Last week, I manned the winch to off-load traps in a thunderstorm, rain pelting down, standing on a piece of broken rubber mat and thinking how silly it was to be heisting traps during a lightning show.  The fishermen working to grapple back gear in Zone E had been out in it all morning, as is par for their course.

Today, in Zone B, it is sleeting, hailing, thundering with lightning, and blowing easterly -- and there are at least three fishing vessels out there hauling back ghost gear for the team.

Now I ask you -- how is a fisherman different from a mailman?  He may not deliver letters, but does indeed deliver.  As the captain of F/V Scorpio's Lady said this morning, "we're lobstermen -- a little easterly doesn't bother."

Saturday, April 16, 2011

Traps, Trash or Treasure: It's all a matter of perspective

The Gulf of Maine Lobster Foundation has been busy this month.  So have about 40 fishermen that we've enlisted to drag for lost traps on the ocean floor.

A diver friend, Steve Karpiak, took this photo when he was out doing surveys for another company, and he loaned it to us for demonstration of the situation -- these are "ghost" traps whose door panels have been opened, which effectively disables the trap from fishing.

The fishing vessels, up to ten in each area we're working, use a grapple to drag along the bottom and snag up the traps, or rope, or fishing cable, or batteries, or mooring blocks, or barge hausers . . . or any manner of debris.  There are many different grapple designs, but most consist of heavy steel components (chain link, bar, rod, hooks) with prongs or spurs which catch onto the gear.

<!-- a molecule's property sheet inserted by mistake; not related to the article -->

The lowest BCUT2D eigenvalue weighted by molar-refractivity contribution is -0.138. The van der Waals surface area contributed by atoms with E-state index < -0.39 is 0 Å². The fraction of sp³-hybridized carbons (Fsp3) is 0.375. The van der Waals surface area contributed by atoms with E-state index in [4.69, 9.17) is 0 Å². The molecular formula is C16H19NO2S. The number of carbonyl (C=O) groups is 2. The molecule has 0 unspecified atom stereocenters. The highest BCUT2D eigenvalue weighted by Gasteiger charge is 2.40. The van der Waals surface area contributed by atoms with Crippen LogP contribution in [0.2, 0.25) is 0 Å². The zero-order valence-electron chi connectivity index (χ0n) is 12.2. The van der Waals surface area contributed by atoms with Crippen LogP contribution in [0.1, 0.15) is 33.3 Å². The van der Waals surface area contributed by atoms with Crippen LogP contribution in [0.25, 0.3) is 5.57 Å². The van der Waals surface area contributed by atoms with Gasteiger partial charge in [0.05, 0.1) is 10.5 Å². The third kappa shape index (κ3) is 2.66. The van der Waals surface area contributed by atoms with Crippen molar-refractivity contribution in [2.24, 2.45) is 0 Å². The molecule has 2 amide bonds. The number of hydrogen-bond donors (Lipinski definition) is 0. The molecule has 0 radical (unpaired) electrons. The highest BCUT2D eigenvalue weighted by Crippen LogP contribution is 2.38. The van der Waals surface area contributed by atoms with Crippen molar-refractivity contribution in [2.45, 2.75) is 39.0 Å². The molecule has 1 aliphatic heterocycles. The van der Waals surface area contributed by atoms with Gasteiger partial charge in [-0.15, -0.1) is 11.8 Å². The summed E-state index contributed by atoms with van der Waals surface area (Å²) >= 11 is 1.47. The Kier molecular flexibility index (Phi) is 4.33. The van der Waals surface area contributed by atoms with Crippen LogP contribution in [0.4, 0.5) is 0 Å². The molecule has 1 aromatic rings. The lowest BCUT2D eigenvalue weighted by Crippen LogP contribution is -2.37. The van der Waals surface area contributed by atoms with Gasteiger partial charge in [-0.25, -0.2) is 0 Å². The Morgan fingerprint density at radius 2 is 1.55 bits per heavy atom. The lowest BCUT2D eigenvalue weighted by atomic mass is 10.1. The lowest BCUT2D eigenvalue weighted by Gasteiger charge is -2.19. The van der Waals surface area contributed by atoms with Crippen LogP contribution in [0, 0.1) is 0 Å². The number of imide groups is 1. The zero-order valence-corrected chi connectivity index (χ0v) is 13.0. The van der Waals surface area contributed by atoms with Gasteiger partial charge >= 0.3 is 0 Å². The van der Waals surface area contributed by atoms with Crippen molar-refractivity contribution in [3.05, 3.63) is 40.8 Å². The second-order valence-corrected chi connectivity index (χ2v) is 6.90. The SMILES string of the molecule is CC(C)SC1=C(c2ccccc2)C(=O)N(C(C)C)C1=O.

All of the gear and debris is brought in to a centralized wharf, and we process it all -- we keep the traps that look even remotely "fishable" and try to contact the owners to retrieve them, and we send all the scrap traps to the metal recycling company.  Rope and other debris is sent to a waste-to-energy facility in Portland (ecoMaine), where it gets burned to create electricity.  In fact, over 10 tons of waste have been sent there through this program so far.

The fishermen involved in the project are paid a small stipend to cover their fuel costs and not much else -- for the most part, they're committed to the idea of helping create a better habitat for their livelihoods, and they are often very curious about the science of the project.

The Maine Department of Marine Resources is partnering with us on this work, and their lobster scientists are looking at how the biodegradable escape panels are operating on these "ghost" traps.  Each captain keeps a log of the trap's ID, age, by-catch and escape panel status, and all that data can be mined to tell a story.  Through this small project, we should also be able to get a sense of what's out there for lost gear -- whether it's trash or treasure.

Friday, February 25, 2011

See Us at the Maine Fishermen's Forum

The Gulf of Maine Lobster Foundation staff will be at the Maine Fishermen's Forum in Rockport next week, March 3rd, 4th and 5th.  Please stop by and see us!